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Finding the Slope of a Line from a Graph  Problem 3
Alissa Fong
Alissa Fong
MA, Stanford University
Teaching in the San Francisco Bay Area
Alissa is currently a teacher in the San Francisco Bay Area and Brightstorm users love her clear, concise explanations of tough concepts
Horizontal lines have no vertical change  it continues straight left or right. In other words, the change in the y values between any points on the graph is 0, since there is no change. This means that the slope of a horizontal line is 0 (m=0). Vertical lines do not have a horizontal change; the line goes straight up and down. In other words, the change in the x values between any points on the graph is always 0, which would make the denominator of the slope 0. Since anything divided by 0 is undefined, the slope of a vertical line is undefined. An easy way to remember the difference is that the word horizontal has a "z" in it, just like the word zero.
This graph has two lines and I’m asked to find the slope of each one. So for some students, they have some interesting things memorized about slopes of vertical and horizontal and vertical lines, and they’d be able to look at this and write the answer just based on what they have memorized, we’ll get back to that in a second. What a lot of students would do, would be to try to draw a slope triangle or try to find two points that the line goes through and use the slope formula.
Here is what I mean, look at line one, I could use any point I want to along this line and try to draw a triangle or put them into the slope formula, but when I tried that I would see that my vertical change is zero, right this one is horizontal like a flat line, there’s no change up and down it, there’s no vertical change. That’s why no matter what fraction, or no matter how I try to write this as a fraction, I would have zero in the numerator. If I had a zero in the numerator of a fraction that means the fraction is going to be equal to zero. By the way, that’s true for every single horizontal line. Any line that’s flat like that, the slope will always be zero.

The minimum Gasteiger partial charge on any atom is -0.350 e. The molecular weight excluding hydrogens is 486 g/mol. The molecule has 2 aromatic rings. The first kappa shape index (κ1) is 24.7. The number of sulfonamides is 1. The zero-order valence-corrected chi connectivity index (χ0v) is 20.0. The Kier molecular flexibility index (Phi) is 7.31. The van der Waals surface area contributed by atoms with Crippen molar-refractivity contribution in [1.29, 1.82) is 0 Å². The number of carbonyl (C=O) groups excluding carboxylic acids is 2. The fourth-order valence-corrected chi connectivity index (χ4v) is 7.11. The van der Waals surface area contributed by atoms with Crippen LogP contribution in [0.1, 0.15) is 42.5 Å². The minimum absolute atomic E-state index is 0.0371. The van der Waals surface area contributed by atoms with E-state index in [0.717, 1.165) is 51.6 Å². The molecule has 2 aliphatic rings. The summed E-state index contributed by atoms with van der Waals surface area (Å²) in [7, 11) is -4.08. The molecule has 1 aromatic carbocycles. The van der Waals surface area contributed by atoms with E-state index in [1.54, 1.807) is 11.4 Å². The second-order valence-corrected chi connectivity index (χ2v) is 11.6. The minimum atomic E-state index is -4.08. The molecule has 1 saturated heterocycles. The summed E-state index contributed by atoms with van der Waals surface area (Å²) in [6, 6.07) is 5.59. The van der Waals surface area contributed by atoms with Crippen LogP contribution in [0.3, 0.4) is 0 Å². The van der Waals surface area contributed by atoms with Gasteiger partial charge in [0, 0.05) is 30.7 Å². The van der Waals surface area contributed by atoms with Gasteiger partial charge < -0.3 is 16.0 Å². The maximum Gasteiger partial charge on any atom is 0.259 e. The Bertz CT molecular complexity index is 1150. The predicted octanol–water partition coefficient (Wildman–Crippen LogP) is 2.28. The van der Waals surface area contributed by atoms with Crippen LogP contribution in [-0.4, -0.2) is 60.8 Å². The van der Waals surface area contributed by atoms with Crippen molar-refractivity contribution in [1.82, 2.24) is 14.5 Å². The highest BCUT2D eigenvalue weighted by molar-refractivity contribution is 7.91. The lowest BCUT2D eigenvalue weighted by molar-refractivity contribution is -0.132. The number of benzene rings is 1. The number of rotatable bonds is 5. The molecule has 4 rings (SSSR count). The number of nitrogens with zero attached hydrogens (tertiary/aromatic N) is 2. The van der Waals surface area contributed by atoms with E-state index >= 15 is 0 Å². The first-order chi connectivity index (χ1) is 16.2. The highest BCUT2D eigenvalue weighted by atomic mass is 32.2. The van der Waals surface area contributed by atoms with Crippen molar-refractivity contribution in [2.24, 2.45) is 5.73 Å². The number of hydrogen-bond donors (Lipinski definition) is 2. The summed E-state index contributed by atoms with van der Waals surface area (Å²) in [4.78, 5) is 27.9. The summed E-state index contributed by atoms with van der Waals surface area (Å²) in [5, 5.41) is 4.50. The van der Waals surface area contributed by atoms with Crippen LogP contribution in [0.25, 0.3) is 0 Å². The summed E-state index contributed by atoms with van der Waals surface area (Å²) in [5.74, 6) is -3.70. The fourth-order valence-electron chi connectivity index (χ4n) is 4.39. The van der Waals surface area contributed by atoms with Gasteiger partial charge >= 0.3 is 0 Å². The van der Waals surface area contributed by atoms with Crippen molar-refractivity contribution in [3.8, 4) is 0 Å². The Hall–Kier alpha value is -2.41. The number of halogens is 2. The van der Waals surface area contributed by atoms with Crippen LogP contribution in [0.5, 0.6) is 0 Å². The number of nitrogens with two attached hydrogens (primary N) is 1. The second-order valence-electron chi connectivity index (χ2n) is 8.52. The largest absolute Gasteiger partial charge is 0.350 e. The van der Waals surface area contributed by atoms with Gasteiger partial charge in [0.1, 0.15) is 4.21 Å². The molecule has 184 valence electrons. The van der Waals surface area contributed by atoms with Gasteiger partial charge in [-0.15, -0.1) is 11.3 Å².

Now don’t get that confused with what we’ll see next. This is a vertical line. Vertical lines do have a vertical change, but they don’t have a horizontal change. What that means is you would have zero in the denominator of your slope ratio, and that’s not allowed in Math, it’s what’s called undefined. So the slope for line 2, or any vertical line would be undefined, slope is undefined or you might write the words, no slope, either one of those is okay. And that’s kind of funny because usually in Math our answers are numbers and this time we got answers that were word, don’t worry it’s still correct.
So if you want to be a superstar and get these really quick, try just memorizing always, always, always the slope of a horizontal line is zero, and the slope of a vertical line is always undefined.
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Alissa Fong
M.A. in Secondary Mathematics, Stanford University
B.S., Stanford University
Alissa has a quirky sense of humor and a relatable personality that make it easy for students to pay attention and understand the material. She has all the math tips and tricks students are looking for.
Your tutorials are good and you have a personality as well. I hope you have more advanced college level stuff, because I like the way you teach.”
Thanks alot for such great lectures... I never found learning this easier ever before... keep up the great work.... :)”
You seem so kind, it's awesome. Easier to learn from people who seem to be rooting for ya!' thanks”
Sample Problems (7)
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Finding the Slope of a Line from a Graph
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Comments (1)
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deborah · 1 year, 1 month ago
Alissa Fong is the BEST teacher I've ever learned from. She talks TO you not AT you. You can feel her positive energy and her genuine goal, which is to ensure that you actually comprehend the concepts. Her style is YOU can do it not watch how GREAT I AM at it. ThanksAMillion Ms. Fong. A trillion more like you will be the best strategy for education reform. It will be the realization/materialization of NCLB. :)